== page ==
Did I really expect any different after these now 33 seasons of attending Shea Stadium willingly and enthusiastically but with expectations hammered down by experience and comparison-shopping? We as a fan base are so easy because most of us think Shea Stadium is what a ballpark is supposed to be given that it is, as a rule, all we know. Shoot, I’ve been to 28 Major League venues and I think that way. Despite being dazzled by Camden Yards and Pac Bell and PNC Park and their gleaming brethren, until yesterday I’ve always been willing to defend Shea to the death.
Which would be a good place to defend it to at this point.
In 1964, on the occasion of the opening of Shea Stadium, Casey Stengel declared it “lovely, just lovely. The park is lovelier than my team.” Forty-two seasons in, I’m glad at least one of those two is on the upswing. Still, I see no reason we can’t have good baseball and a wonderful place to watch it.
Be it ever so crumble (and a piece of it did fall on me in May of ’99), there’s no place like home. But we need a new one. Need. Not municipal-dollars need, but privately funded and quickly erected. My “yeah, it’s a hole, but it’s our hole” rationale has crumbled, too. The Sheaness of Shea just filters to everything about the place.
They can’t run an escalator, they can’t mark their advance ticket windows properly, they can’t sell a yearbook without a ten-minute wait, they can’t offer the Nathan’s franks and the Nathan’s fries at the same tortoiselike concession, they can’t direct pedestrian traffic to the same subway entrances that have been in the same locations for almost half a century. No wonder every idiot with an inkling tanks up and shouts out every dimwitted, insipid thought that crosses his mind as if he’s in his living room. There has to be an implicit bargain: “The place is a sty, so I have carte blanche to act like a pig.”
I’m not campaigning for gentrification over Gentryfication. I love all the beautiful, authentic memories Shea has generated. Plus, there’ll be louts no matter how sleek the sightlines, no matter how fresh the sushi, now matter how attractive the hypothetical demographics. But considering Shea is already charging Citizens Bank Park prices for a Connie Mack Stadium presentation, I’ve finally come around to completely wanting to exchange this place for something better.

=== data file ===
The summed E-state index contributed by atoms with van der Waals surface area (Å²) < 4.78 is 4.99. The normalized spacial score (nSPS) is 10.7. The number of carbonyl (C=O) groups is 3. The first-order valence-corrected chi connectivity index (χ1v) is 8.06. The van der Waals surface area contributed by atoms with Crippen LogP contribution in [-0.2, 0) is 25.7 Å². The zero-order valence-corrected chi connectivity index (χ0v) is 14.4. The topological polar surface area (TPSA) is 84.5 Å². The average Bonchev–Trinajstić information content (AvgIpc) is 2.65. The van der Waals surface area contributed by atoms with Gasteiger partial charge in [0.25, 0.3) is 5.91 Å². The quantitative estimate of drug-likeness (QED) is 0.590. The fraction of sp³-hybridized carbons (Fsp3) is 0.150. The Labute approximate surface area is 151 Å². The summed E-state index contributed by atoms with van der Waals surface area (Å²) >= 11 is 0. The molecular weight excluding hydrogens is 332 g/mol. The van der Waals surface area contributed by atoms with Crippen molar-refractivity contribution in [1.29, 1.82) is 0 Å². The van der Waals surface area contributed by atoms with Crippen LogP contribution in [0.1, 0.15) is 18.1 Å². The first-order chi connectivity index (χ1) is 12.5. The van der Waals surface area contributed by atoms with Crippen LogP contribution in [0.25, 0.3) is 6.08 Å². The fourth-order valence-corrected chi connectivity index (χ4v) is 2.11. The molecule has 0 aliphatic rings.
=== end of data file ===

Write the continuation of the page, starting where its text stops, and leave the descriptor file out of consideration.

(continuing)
Granted, Opening Day always attracts a certain strain of wanna-be derelict. You know the type. He wears shorts when it’s a windy and barely 51, thus he warms up by laying down six-seven bucks per cup of beer and another cup of beer and another cup of beer and so on and so on. (If it wasn’t the weather, it would be something else.) Shea in its current disarray just seems to breed that kind of drinking and the aggressively unpleasant behavior associated with it. It certainly does zero to discourage it.
To name just one fan caught in the crossfire, my diminutive pal Laurie, whose money should be just as good as any other fan’s and thus entitle her to a decent day’s showing, had to put up with a dizzying rotation of swinging elbows, oblivious asses and astoundingly drunken stupid language from the moron on her right (for the record, I was the moron on her left). She was hardly the only one, just the only one whose name I know.
Not to get all Mushnick over this, but there were children in our section as there were presumably in every section. There were mothers. There were fathers. There were men and women who no doubt looked forward to this afternoon all winter. They had to take time off from work. They had to dig deep to pay for the honor. This is what they deserve? To cringe between and during pitches? Do you think a single usher or fan-ambassador or whatever they call them showed his or her face once the binge-drinking showed itself in earnest? (Seeing as how the pre-game imbibing probably commenced at dawn, the answer is no.)
Parts of it were fun, I’ll acknowledge, though ear-splitting, obnoxious-drunkenness didn’t make it so. I was happy to see a guy in a Braves uniform top — Maddux’s name on the back — singled out for mocking. Was even happier that a dude in a 2001 Chuck Knoblauch jersey and distasteful NY cap was jeered mercilessly and continuously for half an inning. And the stone favorite for taunt of the year was delivered early to Pettitte: “YOU SUCK AT BASEBALL!”
When we get our new ballpark, we’ll take that one with us. That and our flags and a few other doodads and the warmth of all the decades that made Shea Shea in the best sense of the place, including the 2005 Home Opener win. But the rest they can keep.